Dumplings, Pasta, and Samosas: The Experience of Lunchtime in Scarborough Schools in the 90s
The greatest teacher is lunchtime at a public school in the 90s in Scarborough.”
During his elementary school days in the 1990s, Aubrey saw the lunchroom at his Agincourt primary school as a grounds for trade. The commodity? Food!
From dumplings, to pasta, to samosas, to the coveted Lunchables, Aubrey and his friends exchanged food as a way to spice up the monotony of their daily packed lunches. Food became a conduit for cultural exchange and, at an early age, Aubrey became aware of communities that were often (and still are) grouped into singular labels: Sri Lankan and Indian, Sikh and Muslim, Japanese and Korean, Mandarin and Cantonese. Aubrey jokes that his friend group was a model UN, and this diverse exposure allowed him to realize that being different is in fact good.
Despite attending primary school nearly a decade earlier in the 1980s, Jen D. Fabico’s experience was very similar. Before moving to Scarborough at a young age, Jen’s previous elementary school mistakenly put her in an ESL class, assuming that she could not speak English. In reality, she was just shy. After moving to Scarborough and attending a local school, she was quickly embraced and her experience changed. While walking with her grandmother on her first day at St. Henry’s Catholic School, Jen remembers another student running up to her, picking her up, and giving her a piggy-back ride out of nowhere. They quickly became best friends. Today, Jen laughs about how great it was to have an Asian girl and Black girl as best friends without the subtext of race.
The reality is that for both Aubrey and Jen, attending elementary school in Agincourt normalized diversity at an early age. As children, they never even realized that diversity was unique, because every single experience they had involved children from a variety of cultural backgrounds.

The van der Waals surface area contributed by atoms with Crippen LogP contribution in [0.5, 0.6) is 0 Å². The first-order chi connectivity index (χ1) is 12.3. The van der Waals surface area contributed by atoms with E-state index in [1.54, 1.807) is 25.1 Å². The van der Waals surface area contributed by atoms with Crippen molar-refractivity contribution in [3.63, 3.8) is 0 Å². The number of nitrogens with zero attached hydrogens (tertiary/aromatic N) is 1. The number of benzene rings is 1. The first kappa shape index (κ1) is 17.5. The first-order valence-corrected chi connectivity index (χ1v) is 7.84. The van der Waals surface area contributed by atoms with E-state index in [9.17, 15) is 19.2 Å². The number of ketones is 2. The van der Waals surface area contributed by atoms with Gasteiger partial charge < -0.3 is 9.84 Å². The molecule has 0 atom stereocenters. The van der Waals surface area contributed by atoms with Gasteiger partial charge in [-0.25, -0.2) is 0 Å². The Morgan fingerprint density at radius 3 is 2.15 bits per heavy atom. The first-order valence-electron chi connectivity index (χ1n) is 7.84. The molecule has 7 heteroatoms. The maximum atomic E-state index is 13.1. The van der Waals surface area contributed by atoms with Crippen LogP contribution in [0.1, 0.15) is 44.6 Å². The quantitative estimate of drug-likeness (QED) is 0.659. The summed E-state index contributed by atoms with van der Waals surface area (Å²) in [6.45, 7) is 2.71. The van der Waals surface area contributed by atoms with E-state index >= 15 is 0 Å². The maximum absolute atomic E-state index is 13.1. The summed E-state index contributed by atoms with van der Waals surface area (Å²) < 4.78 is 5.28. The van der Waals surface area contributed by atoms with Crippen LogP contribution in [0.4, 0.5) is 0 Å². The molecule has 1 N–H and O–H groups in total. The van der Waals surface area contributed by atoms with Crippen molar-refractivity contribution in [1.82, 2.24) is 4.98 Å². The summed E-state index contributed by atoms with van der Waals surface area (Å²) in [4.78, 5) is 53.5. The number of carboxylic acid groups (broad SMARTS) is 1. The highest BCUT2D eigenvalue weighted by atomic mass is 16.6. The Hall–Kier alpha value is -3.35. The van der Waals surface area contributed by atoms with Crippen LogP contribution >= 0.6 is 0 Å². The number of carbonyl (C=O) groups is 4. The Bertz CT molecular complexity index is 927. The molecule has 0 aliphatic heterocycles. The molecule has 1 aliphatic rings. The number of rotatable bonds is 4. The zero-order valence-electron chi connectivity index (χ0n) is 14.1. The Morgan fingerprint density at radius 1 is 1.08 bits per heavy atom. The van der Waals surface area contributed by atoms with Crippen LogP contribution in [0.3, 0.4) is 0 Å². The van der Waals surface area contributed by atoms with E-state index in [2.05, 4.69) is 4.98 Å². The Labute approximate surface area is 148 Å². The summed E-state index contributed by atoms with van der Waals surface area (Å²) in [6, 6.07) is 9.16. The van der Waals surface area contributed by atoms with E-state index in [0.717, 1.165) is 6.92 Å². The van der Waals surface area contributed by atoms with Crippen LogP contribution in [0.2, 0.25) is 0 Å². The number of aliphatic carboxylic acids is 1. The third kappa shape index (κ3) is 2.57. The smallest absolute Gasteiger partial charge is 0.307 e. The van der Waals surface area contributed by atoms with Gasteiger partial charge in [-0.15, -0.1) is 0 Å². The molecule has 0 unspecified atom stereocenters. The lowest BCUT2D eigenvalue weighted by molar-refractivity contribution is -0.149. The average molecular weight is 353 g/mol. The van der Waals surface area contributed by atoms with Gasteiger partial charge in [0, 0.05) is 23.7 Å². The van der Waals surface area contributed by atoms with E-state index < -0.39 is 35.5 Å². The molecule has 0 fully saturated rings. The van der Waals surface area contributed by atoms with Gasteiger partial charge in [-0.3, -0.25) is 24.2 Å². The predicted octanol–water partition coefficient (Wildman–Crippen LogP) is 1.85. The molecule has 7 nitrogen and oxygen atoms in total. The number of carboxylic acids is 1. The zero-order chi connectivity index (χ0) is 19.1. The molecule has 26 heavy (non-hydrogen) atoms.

It wasn’t until they left Agincourt to attend university that both of them started to realize that the demographics beyond Scarborough were very different than what they were used to. Jen recalls dating someone who lived outside the city. It wasn’t until she visited his family that she realized that there were not many people in town that looked like her. After an incident at a pit stop that involved racist comments being directed to her, she came to the realization that cultural diversity was not the norm in other parts of the province.
“It’s a shellshock. The first time it happens, you’re like ‘hold on, wait.’ I thought Canada was diverse, and you’re like Ontario isn’t even diverse!” – Jen D. Fabico
Aubrey was similarly surprised at the lack of diversity he experienced while studying music at York University. He found himself in an environment where differences weren’t as lovingly embraced as they were earlier in his life. Language and economic barriers became tools for segregation, and being a minority in these spaces made it difficult to put his foot down. Eventually he stopped school early, realizing that there was much more to learn outside the confines of an academic institution that was teaching black music without acknowledging the experiences of black people.
“In the same breath, they’ll marginalize you, and then praise your ancestors. John Coltrane has more in common with Gucci Mane than you. I don’t care how much Artie Shaw you listen to. To make it this institutionalized academic thing, and then to be condescending to me is unfortunate. It was a super confusing thing.” – Aubrey
At the end of the day, Aubrey and Jen both see Agincourt as a place where they unknowingly learned to embrace diversity. In doing so, they also learned to love their own differences. Unfortunately, their interactions outside of Scarborough also made them realize that what was normal for them wasn’t normal for everyone else. This is what makes Agincourt so unique – diversity is woven into the fabric of the community, cultivating a body of residents who see their differences as an enriching part of life.